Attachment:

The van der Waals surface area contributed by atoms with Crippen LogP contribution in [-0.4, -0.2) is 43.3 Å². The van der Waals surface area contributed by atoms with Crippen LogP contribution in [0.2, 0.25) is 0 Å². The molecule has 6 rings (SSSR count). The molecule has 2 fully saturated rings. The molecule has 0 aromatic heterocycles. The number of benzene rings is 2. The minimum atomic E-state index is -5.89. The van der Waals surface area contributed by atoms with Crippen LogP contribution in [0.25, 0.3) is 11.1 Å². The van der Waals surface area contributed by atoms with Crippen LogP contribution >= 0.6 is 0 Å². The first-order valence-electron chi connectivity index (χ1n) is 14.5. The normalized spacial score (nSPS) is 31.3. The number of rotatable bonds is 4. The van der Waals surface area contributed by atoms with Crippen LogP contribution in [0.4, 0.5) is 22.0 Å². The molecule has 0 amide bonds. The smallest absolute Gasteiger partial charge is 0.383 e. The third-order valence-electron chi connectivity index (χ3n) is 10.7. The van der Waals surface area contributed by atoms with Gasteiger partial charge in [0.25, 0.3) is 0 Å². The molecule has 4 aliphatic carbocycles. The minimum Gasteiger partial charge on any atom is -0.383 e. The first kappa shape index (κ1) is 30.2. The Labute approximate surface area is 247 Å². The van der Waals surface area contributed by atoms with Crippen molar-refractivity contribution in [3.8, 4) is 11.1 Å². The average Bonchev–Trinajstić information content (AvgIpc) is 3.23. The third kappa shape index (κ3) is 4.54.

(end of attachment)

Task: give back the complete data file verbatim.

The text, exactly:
The van der Waals surface area contributed by atoms with Crippen LogP contribution in [-0.4, -0.2) is 43.3 Å². The van der Waals surface area contributed by atoms with Crippen LogP contribution in [0.2, 0.25) is 0 Å². The molecule has 6 rings (SSSR count). The molecule has 2 fully saturated rings. The molecule has 0 aromatic heterocycles. The number of benzene rings is 2. The minimum atomic E-state index is -5.89. The van der Waals surface area contributed by atoms with Crippen LogP contribution in [0.25, 0.3) is 11.1 Å². The van der Waals surface area contributed by atoms with Crippen LogP contribution >= 0.6 is 0 Å². The first-order valence-electron chi connectivity index (χ1n) is 14.5. The normalized spacial score (nSPS) is 31.3. The number of rotatable bonds is 4. The van der Waals surface area contributed by atoms with Crippen LogP contribution in [0.4, 0.5) is 22.0 Å². The molecule has 0 amide bonds. The smallest absolute Gasteiger partial charge is 0.383 e. The third-order valence-electron chi connectivity index (χ3n) is 10.7. The van der Waals surface area contributed by atoms with Gasteiger partial charge in [0.25, 0.3) is 0 Å². The molecule has 4 aliphatic carbocycles. The minimum Gasteiger partial charge on any atom is -0.383 e. The first kappa shape index (κ1) is 30.2. The Labute approximate surface area is 247 Å². The van der Waals surface area contributed by atoms with Crippen molar-refractivity contribution in [3.8, 4) is 11.1 Å². The average Bonchev–Trinajstić information content (AvgIpc) is 3.23. The third kappa shape index (κ3) is 4.54.